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  1. 29 Jan '07 04:02
    I've been experimenting a bit with it, just to see how I like the positions that arise from it and potentially even start using it (I know...I know...)anyhow, how much theory does there seem to be involved with it? And what are whites most popular variations that YOU have faced IN PRACTICE. I know what the most popular theoretical variations are, but those tend to differ from what amateur's generally practice.
  2. 29 Jan '07 04:04
    Originally posted by cmsMaster
    I've been experimenting a bit with it, just to see how I like the positions that arise from it and potentially even start using it (I know...I know...)anyhow, how much theory does there seem to be involved with it? And what are whites most popular variations that YOU have faced IN PRACTICE. I know what the most popular theoretical variations are, but those tend to differ from what amateur's generally practice.
    Very little theory. There is this great video by Roman D, on it. In that video he goes over White and Black Rep. and it was great. The white rep. sucks though so I didn't use it.

    In OTB and Rhp I got the usual variation but blitz, lots of strange moves.

    You should also check out the Bogo Indian. Both are very similar.
  3. 29 Jan '07 04:12
    Originally posted by RahimK
    Very little theory. There is this great video by Roman D, on it. In that video he goes over White and Black Rep. and it was great. The white rep. sucks though so I didn't use it.

    In OTB and Rhp I got the usual variation but blitz, lots of strange moves.

    You should also check out the Bogo Indian. Both are very similar.
    Yeah, that was the plan.

    Glad to know it's little theory, I was thinking of just studying Qc2/e3 vars.
  4. 29 Jan '07 04:13
    Originally posted by cmsMaster
    I've been experimenting a bit with it, just to see how I like the positions that arise from it and potentially even start using it (I know...I know...)anyhow, how much theory does there seem to be involved with it? And what are whites most popular variations that YOU have faced IN PRACTICE. I know what the most popular theoretical variations are, but those tend to differ from what amateur's generally practice.
    Mostly Leningrad and classical. I'd recommend the Aagaard DVD which is well worth the $30. The new 'Dangerous Weapons: The Nimzo-Indian" is good.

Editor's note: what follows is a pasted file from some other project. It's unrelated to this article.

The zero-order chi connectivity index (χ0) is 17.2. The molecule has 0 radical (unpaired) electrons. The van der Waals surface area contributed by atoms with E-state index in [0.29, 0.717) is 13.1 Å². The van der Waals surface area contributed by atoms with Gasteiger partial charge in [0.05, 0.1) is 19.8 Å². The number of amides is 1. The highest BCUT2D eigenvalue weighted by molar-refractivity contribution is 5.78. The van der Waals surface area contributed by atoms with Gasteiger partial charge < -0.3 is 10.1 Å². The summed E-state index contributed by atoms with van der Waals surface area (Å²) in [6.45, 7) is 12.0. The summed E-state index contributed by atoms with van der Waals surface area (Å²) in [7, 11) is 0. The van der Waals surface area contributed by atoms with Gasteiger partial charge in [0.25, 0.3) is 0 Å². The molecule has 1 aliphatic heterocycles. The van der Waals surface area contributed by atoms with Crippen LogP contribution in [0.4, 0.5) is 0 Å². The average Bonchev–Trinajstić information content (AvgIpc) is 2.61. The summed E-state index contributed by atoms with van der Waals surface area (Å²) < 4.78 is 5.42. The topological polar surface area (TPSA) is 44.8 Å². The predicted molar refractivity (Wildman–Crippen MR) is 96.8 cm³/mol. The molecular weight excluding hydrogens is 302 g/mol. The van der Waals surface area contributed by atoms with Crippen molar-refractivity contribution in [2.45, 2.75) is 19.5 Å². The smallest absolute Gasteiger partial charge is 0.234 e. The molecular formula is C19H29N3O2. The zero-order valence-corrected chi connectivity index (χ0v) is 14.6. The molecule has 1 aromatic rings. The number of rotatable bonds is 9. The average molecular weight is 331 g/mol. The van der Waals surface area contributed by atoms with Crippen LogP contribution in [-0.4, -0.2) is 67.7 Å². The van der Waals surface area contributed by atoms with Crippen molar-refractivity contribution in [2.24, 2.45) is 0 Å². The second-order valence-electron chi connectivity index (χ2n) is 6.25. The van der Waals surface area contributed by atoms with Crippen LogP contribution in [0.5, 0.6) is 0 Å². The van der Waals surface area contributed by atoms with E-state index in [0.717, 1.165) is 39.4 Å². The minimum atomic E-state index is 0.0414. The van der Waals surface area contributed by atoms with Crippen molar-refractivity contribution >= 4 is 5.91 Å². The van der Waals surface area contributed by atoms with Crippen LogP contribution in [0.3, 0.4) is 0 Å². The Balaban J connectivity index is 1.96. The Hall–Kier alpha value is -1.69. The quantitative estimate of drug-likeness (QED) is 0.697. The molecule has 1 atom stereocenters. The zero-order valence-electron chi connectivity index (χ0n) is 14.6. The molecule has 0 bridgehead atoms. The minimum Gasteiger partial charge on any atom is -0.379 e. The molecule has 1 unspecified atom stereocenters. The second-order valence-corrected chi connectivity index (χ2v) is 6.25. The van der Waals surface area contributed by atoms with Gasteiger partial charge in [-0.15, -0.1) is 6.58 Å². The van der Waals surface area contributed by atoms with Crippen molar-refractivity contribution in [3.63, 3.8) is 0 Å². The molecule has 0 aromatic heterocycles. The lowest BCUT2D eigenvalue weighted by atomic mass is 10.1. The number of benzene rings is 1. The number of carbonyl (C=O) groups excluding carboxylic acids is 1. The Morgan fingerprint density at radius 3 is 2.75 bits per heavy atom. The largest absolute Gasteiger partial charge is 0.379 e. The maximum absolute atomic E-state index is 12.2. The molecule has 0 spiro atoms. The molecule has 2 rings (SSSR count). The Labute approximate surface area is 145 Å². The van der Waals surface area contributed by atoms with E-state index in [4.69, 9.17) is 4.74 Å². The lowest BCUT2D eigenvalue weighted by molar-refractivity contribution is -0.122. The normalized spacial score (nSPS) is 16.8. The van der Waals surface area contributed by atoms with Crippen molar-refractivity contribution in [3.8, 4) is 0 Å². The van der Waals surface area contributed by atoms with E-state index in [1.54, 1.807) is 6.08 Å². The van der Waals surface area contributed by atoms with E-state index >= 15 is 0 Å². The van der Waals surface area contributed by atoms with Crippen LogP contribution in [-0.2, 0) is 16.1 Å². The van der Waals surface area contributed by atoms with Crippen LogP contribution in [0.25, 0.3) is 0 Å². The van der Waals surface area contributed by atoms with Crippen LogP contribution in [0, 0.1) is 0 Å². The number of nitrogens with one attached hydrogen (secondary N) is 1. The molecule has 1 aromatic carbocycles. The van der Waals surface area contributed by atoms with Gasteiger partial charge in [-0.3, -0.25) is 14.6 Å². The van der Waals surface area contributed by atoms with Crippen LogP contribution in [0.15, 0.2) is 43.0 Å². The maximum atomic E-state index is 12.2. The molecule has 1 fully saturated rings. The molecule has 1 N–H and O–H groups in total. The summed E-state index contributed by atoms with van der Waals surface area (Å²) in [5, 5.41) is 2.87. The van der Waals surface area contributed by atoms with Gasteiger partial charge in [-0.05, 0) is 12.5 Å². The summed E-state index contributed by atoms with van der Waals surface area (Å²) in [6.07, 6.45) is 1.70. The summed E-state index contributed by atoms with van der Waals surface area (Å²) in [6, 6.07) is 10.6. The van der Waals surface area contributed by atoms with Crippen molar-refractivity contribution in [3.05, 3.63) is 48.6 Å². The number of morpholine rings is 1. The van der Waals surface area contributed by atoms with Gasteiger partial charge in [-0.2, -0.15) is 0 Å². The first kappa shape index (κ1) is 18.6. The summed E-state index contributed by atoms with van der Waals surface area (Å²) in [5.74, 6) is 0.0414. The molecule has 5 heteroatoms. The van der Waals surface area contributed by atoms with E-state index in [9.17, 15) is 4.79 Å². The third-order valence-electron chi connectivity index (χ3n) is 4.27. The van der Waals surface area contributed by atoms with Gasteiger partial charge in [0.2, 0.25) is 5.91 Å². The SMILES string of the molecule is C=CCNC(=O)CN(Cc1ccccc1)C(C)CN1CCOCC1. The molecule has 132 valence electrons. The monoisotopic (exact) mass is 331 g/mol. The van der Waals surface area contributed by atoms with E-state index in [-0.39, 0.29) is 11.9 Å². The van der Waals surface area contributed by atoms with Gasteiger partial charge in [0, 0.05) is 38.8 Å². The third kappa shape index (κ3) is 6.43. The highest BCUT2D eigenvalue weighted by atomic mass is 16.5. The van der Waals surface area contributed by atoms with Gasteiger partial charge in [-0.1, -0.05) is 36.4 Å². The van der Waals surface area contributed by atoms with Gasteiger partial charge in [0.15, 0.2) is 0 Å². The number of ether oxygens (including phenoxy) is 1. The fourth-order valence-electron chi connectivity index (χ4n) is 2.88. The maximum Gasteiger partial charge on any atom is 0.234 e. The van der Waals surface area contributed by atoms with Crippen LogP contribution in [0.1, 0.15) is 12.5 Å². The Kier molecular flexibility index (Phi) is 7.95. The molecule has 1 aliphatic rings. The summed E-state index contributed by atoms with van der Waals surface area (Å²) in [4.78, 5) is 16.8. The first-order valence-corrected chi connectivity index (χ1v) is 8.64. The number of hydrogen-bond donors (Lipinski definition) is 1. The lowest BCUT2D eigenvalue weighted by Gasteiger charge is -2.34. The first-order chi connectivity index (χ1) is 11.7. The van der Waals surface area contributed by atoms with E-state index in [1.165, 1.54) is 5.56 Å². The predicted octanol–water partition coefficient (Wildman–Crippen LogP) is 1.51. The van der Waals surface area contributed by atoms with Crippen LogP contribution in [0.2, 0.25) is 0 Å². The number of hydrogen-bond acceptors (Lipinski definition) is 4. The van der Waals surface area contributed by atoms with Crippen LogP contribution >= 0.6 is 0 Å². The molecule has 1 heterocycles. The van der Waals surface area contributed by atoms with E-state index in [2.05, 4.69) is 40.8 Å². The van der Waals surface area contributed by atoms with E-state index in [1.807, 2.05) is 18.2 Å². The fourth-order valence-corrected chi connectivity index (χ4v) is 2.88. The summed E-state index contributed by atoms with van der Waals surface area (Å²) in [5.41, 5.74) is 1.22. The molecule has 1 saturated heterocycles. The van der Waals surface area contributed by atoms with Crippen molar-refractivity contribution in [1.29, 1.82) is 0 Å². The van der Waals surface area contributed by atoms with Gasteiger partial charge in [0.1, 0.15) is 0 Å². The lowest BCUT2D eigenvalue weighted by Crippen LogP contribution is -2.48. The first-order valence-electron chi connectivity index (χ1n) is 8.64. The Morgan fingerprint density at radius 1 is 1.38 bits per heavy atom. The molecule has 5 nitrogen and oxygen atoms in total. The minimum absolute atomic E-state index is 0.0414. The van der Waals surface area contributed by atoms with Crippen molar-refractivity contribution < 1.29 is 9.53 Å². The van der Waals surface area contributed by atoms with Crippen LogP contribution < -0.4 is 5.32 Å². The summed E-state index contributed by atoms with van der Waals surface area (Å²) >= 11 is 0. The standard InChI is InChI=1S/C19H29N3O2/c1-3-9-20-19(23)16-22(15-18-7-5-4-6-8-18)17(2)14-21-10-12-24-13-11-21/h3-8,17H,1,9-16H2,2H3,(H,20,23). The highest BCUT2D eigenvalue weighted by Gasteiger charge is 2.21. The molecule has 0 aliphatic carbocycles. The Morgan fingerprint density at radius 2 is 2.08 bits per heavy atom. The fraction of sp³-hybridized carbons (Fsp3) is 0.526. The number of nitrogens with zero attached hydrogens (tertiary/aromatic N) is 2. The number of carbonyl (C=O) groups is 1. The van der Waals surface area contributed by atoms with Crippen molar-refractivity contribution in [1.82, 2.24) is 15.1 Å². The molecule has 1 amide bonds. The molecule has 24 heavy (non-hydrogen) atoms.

5. Standard member Korch
    Chess Warrior
    29 Jan '07 04:25
    Originally posted by RahimK
    Very little theory. There is this great video by Roman D, on it. In that video he goes over White and Black Rep. and it was great. The white rep. sucks though so I didn't use it.

    In OTB and Rhp I got the usual variation but blitz, lots of strange moves.

    You should also check out the Bogo Indian. Both are very similar.
    Nimzo - Indian is very popular well-explored opening and you are talking such kind of BS as "very little theory".....
  6. 29 Jan '07 04:26
    Originally posted by Korch
    Nimzo - Indian is very popular well-explored opening and you are talking such kind of BS as "very little theory".....
    I think he meant it differently than you're interpreting - I'm thinking there are just a few main lines to be studied without many side vars. but I could be wrong here.
  7. Standard member Korch
    Chess Warrior
    29 Jan '07 04:38 / 2 edits
    Originally posted by cmsMaster
    I think he meant it differently than you're interpreting - I'm thinking there are just a few main lines to be studied without many side vars. but I could be wrong here.
    Possible answers against Nimzo-Indian (1.d4 Nf6 2.c4 e6 3.Nc3 Bb4)

    4.a3 (Saemish) - very sharp system
    4.e3 (Rubinstein) - positional system with many possible sidelines for both sides.
    4.Qc2 (Classical system) - well-explored system too.
    4.g3 (Romanishin) - interesting system, where black must know what to do for getting playable position.
    4.Nf3 - very flexible move, which can transpose in other systems, but have some independent lines.
    4.Bg5 (Leningrad line) - another sharp answer for white.